Can someone elaborate on whether or not encrypted passwords can be sorted by length? Can the bad guys distinguish an 8 character vs. 12 character password after it has been encrypted?

Depends on how they’re encrypted. Normal practice when you only need to verify the password (such as when logging in to a site) is to use a secure hash in a loop (PBKDF2 for example) in which case the hash is a fixed size for all passwords.

When you’re talking about retrieving the password in the way Lastpass needs to, then yes, the algorithm for encrypting the password (AES256) uses 16 byte blocks with padding. So they could likely know when the password is shorter or longer than 16 chars, or 32 chars, or 48 chars, etc.


So by default they would likely sort out the shorter length passwords for brute force attempts before moving up to longer ones?

Well they really need your Lastpass master password… which is basically one of those one hashed through multiple rounds of PBKDF2… and so all of them are the same length. I don’t know the specifics of how the Lastpass vault is encrypted, but if they use the same password for everything, it would be a case of them targeting your master password, rather than any specific use of it with content inside.

Basically what they’ll do is take the PBKDF2 rounds that are lowest (first) then try a set of dictionary passwords (as in a list of known weak passwords like “password” and “monkey123” and whatnot.) They’ll use these as a rainbow table, in that they’ll just encrypt them all and make a lookup table. Then they’ll run through everything they have and hope for some hits. Once that pass is done, they’ll move on to the next most difficult rounds, and keep escalating until they get something useful, or they get a juicer target.


you cant hack the master password if you cant get to it, so any local vault, like kept stored securely on a adhoc usb stick that runs only when needed beats any cloud or hosted solution. the main risk becomes when you need syncing and sharing.

more modern solutions would include zero trust and token based passwordless and authenticate each new user and give them access rights and rules and this is where paid tiers may come in handy, as not many regular users are tech savvy enough to setup things like vaultwarden and tailscale or netmaker and other zerotier access options.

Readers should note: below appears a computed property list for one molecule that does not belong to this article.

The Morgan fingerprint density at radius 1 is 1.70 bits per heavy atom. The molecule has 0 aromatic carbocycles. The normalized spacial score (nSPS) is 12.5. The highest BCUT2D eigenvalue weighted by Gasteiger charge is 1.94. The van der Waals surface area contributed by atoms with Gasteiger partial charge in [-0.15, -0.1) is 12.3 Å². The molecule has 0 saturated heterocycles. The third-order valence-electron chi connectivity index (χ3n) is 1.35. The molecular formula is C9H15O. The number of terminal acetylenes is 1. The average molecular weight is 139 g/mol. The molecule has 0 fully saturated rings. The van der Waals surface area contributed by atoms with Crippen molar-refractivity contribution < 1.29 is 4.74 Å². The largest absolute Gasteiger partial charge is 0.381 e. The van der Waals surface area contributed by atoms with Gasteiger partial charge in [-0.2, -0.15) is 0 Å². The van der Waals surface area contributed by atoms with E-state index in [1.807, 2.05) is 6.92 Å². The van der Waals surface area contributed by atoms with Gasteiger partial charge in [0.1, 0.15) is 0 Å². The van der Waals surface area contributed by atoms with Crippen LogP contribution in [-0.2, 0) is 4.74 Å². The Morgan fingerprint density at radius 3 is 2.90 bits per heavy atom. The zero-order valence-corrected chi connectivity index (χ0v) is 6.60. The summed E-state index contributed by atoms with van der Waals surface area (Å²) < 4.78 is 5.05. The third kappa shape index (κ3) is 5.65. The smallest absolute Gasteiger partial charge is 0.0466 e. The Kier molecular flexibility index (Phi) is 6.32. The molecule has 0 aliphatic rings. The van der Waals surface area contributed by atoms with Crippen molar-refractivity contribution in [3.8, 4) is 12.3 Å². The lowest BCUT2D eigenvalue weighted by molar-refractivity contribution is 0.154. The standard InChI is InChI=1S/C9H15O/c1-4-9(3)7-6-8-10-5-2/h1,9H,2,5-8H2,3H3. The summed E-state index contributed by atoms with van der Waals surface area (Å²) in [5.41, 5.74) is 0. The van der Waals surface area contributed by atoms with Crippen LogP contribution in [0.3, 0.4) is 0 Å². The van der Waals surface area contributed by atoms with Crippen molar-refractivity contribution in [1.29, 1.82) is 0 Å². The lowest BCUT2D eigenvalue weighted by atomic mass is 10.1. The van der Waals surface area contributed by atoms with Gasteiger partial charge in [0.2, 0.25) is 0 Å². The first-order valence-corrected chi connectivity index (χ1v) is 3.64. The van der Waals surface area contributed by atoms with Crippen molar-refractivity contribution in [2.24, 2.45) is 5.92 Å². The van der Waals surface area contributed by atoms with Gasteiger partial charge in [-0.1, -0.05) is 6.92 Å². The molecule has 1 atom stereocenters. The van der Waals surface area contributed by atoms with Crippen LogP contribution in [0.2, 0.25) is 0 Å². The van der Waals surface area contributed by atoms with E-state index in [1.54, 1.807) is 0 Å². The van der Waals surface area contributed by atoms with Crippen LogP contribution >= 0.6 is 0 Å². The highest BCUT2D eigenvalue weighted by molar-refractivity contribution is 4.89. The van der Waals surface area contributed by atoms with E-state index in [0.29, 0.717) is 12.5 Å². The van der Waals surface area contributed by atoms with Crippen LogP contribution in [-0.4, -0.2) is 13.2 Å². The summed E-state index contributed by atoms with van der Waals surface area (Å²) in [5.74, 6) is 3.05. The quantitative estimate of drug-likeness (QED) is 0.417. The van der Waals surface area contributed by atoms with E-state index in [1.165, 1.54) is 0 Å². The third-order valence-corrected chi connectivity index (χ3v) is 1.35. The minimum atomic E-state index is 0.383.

I used to keep my master password and recovery passwords in a TrueCrypt formatted USB flash drive.

I worked as an admin for an open source security company (they make openVAS, as well as the paid-for security subscriptions on top). I’ve worked in IT for nearly 40 years and it was still a challenge to think about everything and properly document what you are doing and why.

They had their own password management system - a series of directories and files, each file encrypted with the employees’ public keys, if you were given access to a new pasword, we had to go to the file and add your key to the list and when they moved to another project, or left, we had to go through the files and remove their keys. That was way above my head, how exactly that worked, but it did. It was a real PITA though!

As we’ve seen with LastPass, even when you allegedly have experts running the show, you can still make mistakes. If server security is not your day job, I would leave it to someone who knows what they are doing. Heck, server security is my day job and I leave my password management to 1Password.


It depends, if they are high profile, yes. If it is someone’s grandparents, probably not, as it will still take time and money to break into. They will probably analyse which websites are in the safe, to work out whether the safe is worth cracking. Weak encyption + Facebook and a few knitting forums, probably not worth hacking, weak encryption + crypto and banking BINGO, paydirt!

Given each safe has to be cracked separately, I assume that they will perform some sort of analysis on the contents of each safe, to work out which ones are worth investing the time and money into.